Home Blog Useful PowerShell Tidbits to Help Save You Time Every Day – Part 2

Useful PowerShell Tidbits to Help Save You Time Every Day – Part 2

If you claim that you do not know any PowerShell you are likely wrong. If you have used any command line tools or explored systems through a command line then you know a little bit of PowerShell as it is layered overtop of the bare bones command line.
Robert Waite | January 5, 2023

Useful PowerShell Tidbits to Help Save You Time Every Day


In this post, we are going to explore XML file manipulation. Our primary use case is going to be to automate compiling an Extension Library to different versions of Acumatica. We will build off of Part one and come up with a script that will allow you automatically loop through multiple target versions of Acumatica and then automatically build the .dll files using the MSBuild command line tool.

Working with XML files and MSBuild command line

Let’s start by getting the target versions of Acumatica installed. What would be really slick is to have some automated script that will do this for you. For now, we are going to take it one step at a time and do this part manually. I a future part of this series, I do plan to cover some dynamics that will allow you to automatically install a net new instance of Acumatica with either demo data or a target snapshot. So, for now, I just want to focus on aspects of XML manipulation. As you might already know, you can get any build of Acumatica at https://Builds.Acumatica.com I have downloaded and installed the most recent builds of each of the last major versions of Acumatica and installed them using the following names. PSH21_128_0009, PSH21_221_0019, PSH22_117_0016, PSH22_207_0013. I generally like to use a three-letter prefix that will connote what the instance is for and then the Acumatica versions. In this case, I have used PSH as a short version of PowerShell.

All right, so now that we have multiple instances of Acumatica installed and ready for this next step let’s discuss our target. What we are after is to iteratively make changes to the .csprog file. csproj is obviously not an XML extension, but if you inspect the file in notepad, you will indeed see that it is XML. This file contains configuration information about the project and where it’s going to send the .dll file, among many other configuration settings that are used for the project. Let’s try and identify the elements that we need to update. The easiest way to help ID these elements is to make the changes manually, then inspect the file and look for the deltas. I’m going to make a copy of this file. Next, I will manually make the changes, then finally, I will use a PowerShell CMDLET called Compare-Objects to investigate what changed.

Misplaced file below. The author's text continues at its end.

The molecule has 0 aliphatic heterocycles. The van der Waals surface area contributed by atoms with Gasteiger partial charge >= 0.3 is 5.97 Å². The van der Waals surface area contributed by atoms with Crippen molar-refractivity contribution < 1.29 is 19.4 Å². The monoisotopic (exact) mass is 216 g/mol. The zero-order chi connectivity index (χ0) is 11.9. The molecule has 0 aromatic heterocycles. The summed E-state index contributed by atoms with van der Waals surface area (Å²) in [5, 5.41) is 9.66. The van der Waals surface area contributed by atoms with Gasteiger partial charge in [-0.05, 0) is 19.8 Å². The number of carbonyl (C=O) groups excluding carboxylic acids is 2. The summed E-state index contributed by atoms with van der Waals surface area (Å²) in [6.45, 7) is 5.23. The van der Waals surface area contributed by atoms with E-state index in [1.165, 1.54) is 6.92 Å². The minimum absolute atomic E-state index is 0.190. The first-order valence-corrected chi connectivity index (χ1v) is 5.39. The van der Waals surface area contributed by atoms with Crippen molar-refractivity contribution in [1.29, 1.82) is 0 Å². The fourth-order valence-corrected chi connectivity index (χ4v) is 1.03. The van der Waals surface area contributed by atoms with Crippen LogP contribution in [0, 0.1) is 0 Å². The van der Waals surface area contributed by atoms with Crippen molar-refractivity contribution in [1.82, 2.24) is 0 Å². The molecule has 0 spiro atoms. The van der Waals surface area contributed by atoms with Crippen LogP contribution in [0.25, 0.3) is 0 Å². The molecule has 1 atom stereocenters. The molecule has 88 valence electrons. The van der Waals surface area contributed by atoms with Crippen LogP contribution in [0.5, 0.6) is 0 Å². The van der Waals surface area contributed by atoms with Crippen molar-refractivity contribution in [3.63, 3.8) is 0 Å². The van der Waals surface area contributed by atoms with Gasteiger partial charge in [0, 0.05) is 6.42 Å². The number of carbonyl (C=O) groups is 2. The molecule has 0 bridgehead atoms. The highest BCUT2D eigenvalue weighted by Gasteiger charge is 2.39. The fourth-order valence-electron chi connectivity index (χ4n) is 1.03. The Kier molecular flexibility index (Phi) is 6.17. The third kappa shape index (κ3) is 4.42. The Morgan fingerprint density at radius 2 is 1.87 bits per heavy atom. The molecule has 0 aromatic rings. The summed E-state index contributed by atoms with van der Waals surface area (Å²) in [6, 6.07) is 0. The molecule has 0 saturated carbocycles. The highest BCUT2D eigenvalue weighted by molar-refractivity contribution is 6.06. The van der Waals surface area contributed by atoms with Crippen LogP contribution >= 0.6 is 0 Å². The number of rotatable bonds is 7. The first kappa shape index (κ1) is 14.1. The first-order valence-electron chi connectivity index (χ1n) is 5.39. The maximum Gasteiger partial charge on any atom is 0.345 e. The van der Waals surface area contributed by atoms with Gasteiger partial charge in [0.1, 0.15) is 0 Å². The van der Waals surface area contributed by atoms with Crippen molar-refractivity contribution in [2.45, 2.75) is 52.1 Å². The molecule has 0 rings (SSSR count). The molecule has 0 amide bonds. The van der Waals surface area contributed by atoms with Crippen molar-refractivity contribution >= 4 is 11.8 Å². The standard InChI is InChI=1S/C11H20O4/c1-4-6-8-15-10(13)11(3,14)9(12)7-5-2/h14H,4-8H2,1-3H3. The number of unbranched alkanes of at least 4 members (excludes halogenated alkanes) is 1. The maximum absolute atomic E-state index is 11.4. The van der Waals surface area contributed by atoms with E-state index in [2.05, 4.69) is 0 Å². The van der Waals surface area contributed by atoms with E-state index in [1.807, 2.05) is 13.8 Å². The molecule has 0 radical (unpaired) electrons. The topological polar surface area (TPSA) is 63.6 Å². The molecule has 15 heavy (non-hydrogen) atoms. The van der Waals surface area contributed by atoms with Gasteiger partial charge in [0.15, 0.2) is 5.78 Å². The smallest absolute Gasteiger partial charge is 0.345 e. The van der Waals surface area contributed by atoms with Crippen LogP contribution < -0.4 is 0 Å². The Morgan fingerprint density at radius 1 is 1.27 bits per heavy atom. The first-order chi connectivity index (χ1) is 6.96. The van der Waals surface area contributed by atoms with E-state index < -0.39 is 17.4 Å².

I like to use conditional compilation tags, particularly when the base Acumatica code has changed in a way that requires a different version of code for different versions of Acumatica. You can use pragma statements to tell the compiler what version of code you want to use. This is useful because you get to maintain all versions of Acumatica within a single source control branch. Another super useful way to use conditional compilation is if you want to add some debugging code and you would like to keep that debugging code. You can tell the compiler to completely ignore any debug code in the production build. This is a topic I intend to elaborate on in the future, but for now, we will stick to what we are looking to accomplish. In most of my cases, I do need to set these symbols whenever I am doing builds for different versions.